The challenge is that everyone else has access to all that, too. [Laughs] The barriers to entry are essentially zero now, so you need incredible creative abilities to imagine something unique that no one else is doing. You need the ability to deliver visually stunning work, because the audience expectation is so high. If you’re in a position where you can push yourself forward by doing unique R&D and not just relying on off-the-shelf tools – if you can develop tools, techniques, pipelines, whatever that give you the ability to produce stuff that isn’t available that way, or do it more efficiently or effectively somehow – these guys will have some very interesting things to say about how they get a competitive edge out of doing that.

It’s an interesting balance. On the one hand, there’s incredible opportunity, because if you have an idea you can start implementing it right away. Then there’s the challenge of how you differentiate yourself against everyone else.


Above: ETC

Image Credit: CMU

GamesBeat: With Pacific Data Images, is there a comparison you would make there to how you guys got off the ground?

Rosendahl: I started PDI in 1980. There was no off-the-shelf software. A computer animation system was called a “C compiler.” [laughs] It’d do anything if you could tell it what to do. It was a very large challenge to develop a computer animation system from scratch and make it do what you wanted it to do. In fact, it took us a few years to be able to do broadcast graphics and then leverage off of that. We had a long-term vision of getting to the point where we could make a fully animated feature film. It took us about 15 years to get there. It wasn’t possible when we started, but technology and the skill sets of the people we brought in all converged on that vision. Today it’s a different world.

GamesBeat: There is no R&D anymore, right?

Rosendahl: There is, but it’s very different. It’s on the edges, trying to figure out what R&D you can do to gain an edge over everyone else. As opposed to a green field, where you can go in and just create stuff because very few other people are doing the same. In fact, if you look back at the ’80s, everyone who was trying to do that—technically, we were competitors, but more realistically we were co-conspirators. We all wanted the industry to succeed.

Even when you lost a job to one of your competitors, you wanted them to do really well, because that would create demand. The clients would say, “We had a great experience. We got a wonderful product. We want to keep doing that.” If they blew it, people would say, “Eh, computer animation, that’s hard to do, it’s expensive, it sucks.” The competitive landscape is very different now.

GamesBeat: Is there a direction that you’d encourage people to go in or look at if they don’t have an idea of exactly what they want to do yet?

Rosendahl: All the augmented reality stuff is a huge opportunity. We’re only beginning to imagine what can be done with that, and only beginning to get the hardware that’s going to implement it. Google Glass is very cool — but it’s the first generation. Jump out 15 years and that’s going to be pretty amazing stuff, when you get to the fourth or fifth generation. We’ll just laugh at all the versions today. “They were big, they were clunky, low resolution, slow, cumbersome.” All those issues are going to go away.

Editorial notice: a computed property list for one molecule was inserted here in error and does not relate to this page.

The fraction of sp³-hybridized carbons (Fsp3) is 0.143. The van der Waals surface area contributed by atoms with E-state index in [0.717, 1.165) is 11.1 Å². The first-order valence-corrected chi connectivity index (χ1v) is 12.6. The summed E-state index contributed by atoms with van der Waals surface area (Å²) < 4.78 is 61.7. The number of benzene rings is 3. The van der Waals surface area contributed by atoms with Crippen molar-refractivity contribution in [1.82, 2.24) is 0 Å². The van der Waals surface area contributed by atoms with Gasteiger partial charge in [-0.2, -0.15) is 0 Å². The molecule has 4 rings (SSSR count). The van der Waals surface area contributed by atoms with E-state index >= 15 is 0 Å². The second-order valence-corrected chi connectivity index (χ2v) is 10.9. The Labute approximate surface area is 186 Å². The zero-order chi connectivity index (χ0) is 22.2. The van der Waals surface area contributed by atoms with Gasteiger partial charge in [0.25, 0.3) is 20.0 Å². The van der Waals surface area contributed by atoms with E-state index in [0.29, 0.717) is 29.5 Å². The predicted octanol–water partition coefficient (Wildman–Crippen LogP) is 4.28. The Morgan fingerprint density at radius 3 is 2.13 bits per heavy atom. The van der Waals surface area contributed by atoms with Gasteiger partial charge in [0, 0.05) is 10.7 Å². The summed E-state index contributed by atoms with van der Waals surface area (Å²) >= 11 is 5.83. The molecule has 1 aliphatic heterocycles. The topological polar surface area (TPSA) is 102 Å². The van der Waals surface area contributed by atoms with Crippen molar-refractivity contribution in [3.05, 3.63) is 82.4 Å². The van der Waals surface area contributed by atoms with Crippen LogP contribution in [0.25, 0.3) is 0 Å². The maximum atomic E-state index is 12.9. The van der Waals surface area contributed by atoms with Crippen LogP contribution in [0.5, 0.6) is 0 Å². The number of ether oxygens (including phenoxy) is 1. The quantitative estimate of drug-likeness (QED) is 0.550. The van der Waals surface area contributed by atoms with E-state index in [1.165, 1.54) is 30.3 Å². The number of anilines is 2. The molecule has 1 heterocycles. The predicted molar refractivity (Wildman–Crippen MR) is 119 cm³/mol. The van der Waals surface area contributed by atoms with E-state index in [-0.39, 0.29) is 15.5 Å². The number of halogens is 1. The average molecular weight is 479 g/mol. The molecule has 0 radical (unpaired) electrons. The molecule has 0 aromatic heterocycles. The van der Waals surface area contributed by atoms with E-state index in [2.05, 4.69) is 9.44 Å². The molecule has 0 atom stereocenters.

To me, the big open opportunity is, “What do you build for that?” Don’t look at what you build for Oculus Rift or Google Glass today. Look at what you’re going to want to build when that technology is four generations older. Then figure out what tools you want to start putting into place today, what skill sets you want to start developing today, that are going to be valuable down the road when that technology is starting to mature.

GamesBeat: What do you find about the success rate or failure rate among the indies? We always hear about folks like the Temple Run guys who create something really successful, but it’s hard to get a grip on how much activity there is out there. Sometimes I think there are way too many game startups. Half the attendees at GDC now identify as indies.

Rosendahl: That’s the good side and the bad side. Anyone can do it, so everyone is doing it, so you have a very crowded field. Some wonderful, unique stuff will come out of that. Eventually it will have to stabilize. It’s the Wild West right now. It’s a rebirth of the game industry.

You had a game industry that was mature before digital distribution. Everyone understood how it worked. A few large companies were responsible for publishing and distribution and much of the game creation. That all changed, almost overnight. Now it’s changing again with all the indie studios. That will eventually settle at some point. I have no idea what it will be like then.

I do think that there will be a lot of change in the way that we play games. There will be the sit-at-home-with-a-big-screen experience. There will be the mobile experience, although mobile devices 10 years from now, who knows what they’re going to be? I think it’s all going to be wearable. That’s going to create new opportunities. My personal feeling is that all the stuff people are developing now is practicing and trying to figure out the creative abilities we’ll need in the next big shift.

Carl Rosendahl

Above: Carl Rosendahl

Image Credit: Dean Takahashi

GamesBeat: I don’t necessarily see a lot of examples of companies successfully adapting to this new world. Electronic Arts says a very large percentage of its revenue is digital now, but they’re treading water on profits and revenues are shrinking. It’s hard to find companies that are figuring it out.